Because we end with the end of enchantment. The referent more than a city on a map, how two riverbanks meet without negating the river is a sentence is a bridge. To become a little startled prick of light after nutrition floods out of the body replace what courses through with the minerality of thermal waters. She had just returned from Lake Balaton where there had been a group of friendly acquaintances, their invitation to circumnavigate the lake by bike, stopping to pick berries and sleep under the moon, under the freshness of lavender and what will be summer wheat. Shore dotted with sweet villages, Balaton had been the premier Communist-era vacation spot. Smelling of lavender still so sweet but a shift in weather and the wind current pushes you under, pushes boats under. She had wanted their bitter mint, sweet Tokaj wine, orange rind but the outing would have been too intimate for one who had such a meager grasp. To lightly decline: I have to get back to Budapest which differs from the story where they crouch as near as possible to what divides them trading stories with a series of tapping, slipping notes through the chink they had weathered, the absence of a common language an expansion of body and world into readable signs. But such communication requires at least two. There’s no illusion in skinned knuckles, right hand tied with an indigo-dyed cloth and the city recognizing this recognized her. Wound to wound. It was not wound she silent-says to the passing cars and little gold tiles but poultice.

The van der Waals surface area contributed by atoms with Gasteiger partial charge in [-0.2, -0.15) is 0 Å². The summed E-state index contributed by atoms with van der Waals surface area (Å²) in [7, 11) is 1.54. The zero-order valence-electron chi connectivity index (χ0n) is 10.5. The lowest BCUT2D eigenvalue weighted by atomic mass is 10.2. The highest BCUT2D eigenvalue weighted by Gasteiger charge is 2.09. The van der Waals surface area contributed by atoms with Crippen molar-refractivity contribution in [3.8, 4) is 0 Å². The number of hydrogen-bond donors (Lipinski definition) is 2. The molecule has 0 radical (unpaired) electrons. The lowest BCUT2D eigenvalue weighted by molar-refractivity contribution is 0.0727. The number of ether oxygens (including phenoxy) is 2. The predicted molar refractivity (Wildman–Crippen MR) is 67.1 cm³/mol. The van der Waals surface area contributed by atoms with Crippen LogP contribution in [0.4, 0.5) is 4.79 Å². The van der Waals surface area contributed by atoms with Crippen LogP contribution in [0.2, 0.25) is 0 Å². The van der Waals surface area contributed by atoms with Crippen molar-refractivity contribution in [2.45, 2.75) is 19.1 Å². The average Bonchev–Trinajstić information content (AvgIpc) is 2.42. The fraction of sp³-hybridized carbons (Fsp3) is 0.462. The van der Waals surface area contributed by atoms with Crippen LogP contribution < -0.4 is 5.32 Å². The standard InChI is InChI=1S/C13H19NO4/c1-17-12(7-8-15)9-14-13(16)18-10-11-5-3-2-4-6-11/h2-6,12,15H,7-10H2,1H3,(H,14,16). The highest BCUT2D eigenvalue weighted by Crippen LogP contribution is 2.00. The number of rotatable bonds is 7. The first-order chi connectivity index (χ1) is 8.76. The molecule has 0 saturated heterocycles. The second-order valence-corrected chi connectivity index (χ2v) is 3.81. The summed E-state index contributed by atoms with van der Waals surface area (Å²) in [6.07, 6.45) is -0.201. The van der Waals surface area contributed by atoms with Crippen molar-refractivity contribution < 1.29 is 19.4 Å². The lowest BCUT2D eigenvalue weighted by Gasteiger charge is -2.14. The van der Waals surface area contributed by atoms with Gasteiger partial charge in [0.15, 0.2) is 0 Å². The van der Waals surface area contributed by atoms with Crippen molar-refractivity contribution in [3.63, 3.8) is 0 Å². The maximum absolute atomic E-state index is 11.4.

This way of creating dialog with event that did or didn’t happen or did happen but on an alternate plane than this. And then catching her eye the tunnel wall graffitied with a beautiful folkart bird. To be held by its iridescence, by her continued sense she cannot grasp the many vectors of its symbol. A Turul bird only exists in myth and so must borrow the form of the hawk or the falcon. To be held by the word’s syllables, by the Turkic roots of the name. Because arrival entailed more than a trans-Atlantic crossing or traveling the Carpathian basin for days, entailed discovering a secret address, converting all her currency and breathing through her mouth when overwhelmed by the tunnel’s exhaust, faltering economies, governments, borders. Overwhelmed by the rose and the orange. By the metallic river in her mouth so strong she felt as if she could pick up his mother’s needle and complete the memorial flag for the fallen hero, the poet taken by his own hand. But there would be irrecoverable discrepancy where the evenness of the widow’s stitch lapses into the jagged features of her own. This was thought enhanced by the architecture of the tunnel, allegiance to what in each of us is kin to geological time and rock.